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Mnemosyne's Favorite Daughters

Mnemosyne was goddess of memory and the inventress of words. She was, more importantly to this piece, the mother of the nine muses. In some branches of mythological doctrine there are only three daughters/muses. So, we have the conflict inherent in the mythos.

 

In this digital representation you cannot see so clearly but each of the "daughters" who faces Mnemosyne (who is in red) is actually a body and two shadows or ghosts, effectively making a concession to the mythical evolution. The green daughter's ghosts are meant to be more visible - but in fact the violet and the blue daughter are both ghosted as well.

 

Mnemosyne herself is reproduced infinitely, the red gradually fading to black. (this is lost in this version, to some degree. The actual piece is quite large.) She is, after all, memory. Infinite in scope and power.

 

Her daughters are in awe. One buffering the next, until the third daughter is protected most, most upright, least "awed".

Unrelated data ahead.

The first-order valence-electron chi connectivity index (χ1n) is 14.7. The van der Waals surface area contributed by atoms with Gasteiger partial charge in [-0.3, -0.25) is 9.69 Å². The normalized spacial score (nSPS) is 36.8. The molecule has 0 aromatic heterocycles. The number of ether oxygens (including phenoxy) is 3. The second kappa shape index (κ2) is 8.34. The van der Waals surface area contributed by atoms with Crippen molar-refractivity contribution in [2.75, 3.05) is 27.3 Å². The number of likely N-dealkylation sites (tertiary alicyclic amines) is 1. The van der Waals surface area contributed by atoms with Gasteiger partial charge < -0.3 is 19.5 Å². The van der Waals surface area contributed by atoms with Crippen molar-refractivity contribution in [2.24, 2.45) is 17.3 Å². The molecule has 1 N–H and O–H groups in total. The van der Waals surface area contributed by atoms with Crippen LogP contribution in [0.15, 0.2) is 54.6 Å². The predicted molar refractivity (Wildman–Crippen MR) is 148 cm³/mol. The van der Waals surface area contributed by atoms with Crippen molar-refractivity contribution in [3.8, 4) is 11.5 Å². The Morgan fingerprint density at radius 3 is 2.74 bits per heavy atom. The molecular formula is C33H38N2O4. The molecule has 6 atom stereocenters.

Meditation, Memory and Song. Meditation is the most affected, adversely, by conflict. She attempts to absorb the force of their mother and is bent by the effort. She is the intellect, of course. Next is memory, affected less and protected by her sisters, she is the reticent one. Least willing to assert herself. She is most like her mother in posture and color - ironically, the most fragile of the three. And then there is song. A little defiant. Protected. Bright. The least like her mother, the least introspective, the most daring, the most ... irreverent.

 

The mind protects the memory which writes the songs we sing (as people) and the paradox is that another sort of memory controls it all. Memory is both the container and the contained - the poet and the poetry. The mother and the daughter. Incomplete until it is both a thing and a deed.

 

Moral? You cannot be separate from your past, your memory and it will always repeat itself , in good and bad ways, unless the mind and the voice are there to buffer it. In the end it is the poem, the song, the story - the voice - that is every bit as big and powerful as the thing that made it. That green daughter could take on the mother ... and only she.

 

And if you read body language, she's going to do it someday :)

 

Each of the daughters is on tiptoe - but the first two are on tip toes ready to bolt or crouch lower. The last daughter is on tiptoes so she can see, be ready to move forward offensively.

 

There's more - the choice of colors is significant (the three primary colors used judiciously - but you'd need a color chart to break that apart - lol)

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Uploaded on March 9, 2005